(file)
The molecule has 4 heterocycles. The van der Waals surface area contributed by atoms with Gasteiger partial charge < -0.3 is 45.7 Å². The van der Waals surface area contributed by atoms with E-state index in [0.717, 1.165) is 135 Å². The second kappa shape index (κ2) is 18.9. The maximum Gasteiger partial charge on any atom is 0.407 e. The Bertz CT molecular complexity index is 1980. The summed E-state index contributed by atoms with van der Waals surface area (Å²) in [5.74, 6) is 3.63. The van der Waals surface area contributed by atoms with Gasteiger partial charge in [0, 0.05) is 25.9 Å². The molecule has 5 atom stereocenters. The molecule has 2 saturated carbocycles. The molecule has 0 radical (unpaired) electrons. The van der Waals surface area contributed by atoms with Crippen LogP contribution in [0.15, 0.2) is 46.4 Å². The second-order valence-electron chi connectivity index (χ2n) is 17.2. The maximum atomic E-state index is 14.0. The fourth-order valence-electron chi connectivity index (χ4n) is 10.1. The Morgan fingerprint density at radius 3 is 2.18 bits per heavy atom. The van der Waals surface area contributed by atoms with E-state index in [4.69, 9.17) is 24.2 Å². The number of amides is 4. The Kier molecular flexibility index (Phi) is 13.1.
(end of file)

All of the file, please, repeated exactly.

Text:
The molecule has 4 heterocycles. The van der Waals surface area contributed by atoms with Gasteiger partial charge < -0.3 is 45.7 Å². The van der Waals surface area contributed by atoms with E-state index in [0.717, 1.165) is 135 Å². The second kappa shape index (κ2) is 18.9. The maximum Gasteiger partial charge on any atom is 0.407 e. The Bertz CT molecular complexity index is 1980. The summed E-state index contributed by atoms with van der Waals surface area (Å²) in [5.74, 6) is 3.63. The van der Waals surface area contributed by atoms with Gasteiger partial charge in [0, 0.05) is 25.9 Å². The molecule has 5 atom stereocenters. The molecule has 2 saturated carbocycles. The molecule has 0 radical (unpaired) electrons. The van der Waals surface area contributed by atoms with Crippen LogP contribution in [0.15, 0.2) is 46.4 Å². The second-order valence-electron chi connectivity index (χ2n) is 17.2. The maximum atomic E-state index is 14.0. The fourth-order valence-electron chi connectivity index (χ4n) is 10.1. The Morgan fingerprint density at radius 3 is 2.18 bits per heavy atom. The van der Waals surface area contributed by atoms with E-state index in [4.69, 9.17) is 24.2 Å². The number of amides is 4. The Kier molecular flexibility index (Phi) is 13.1.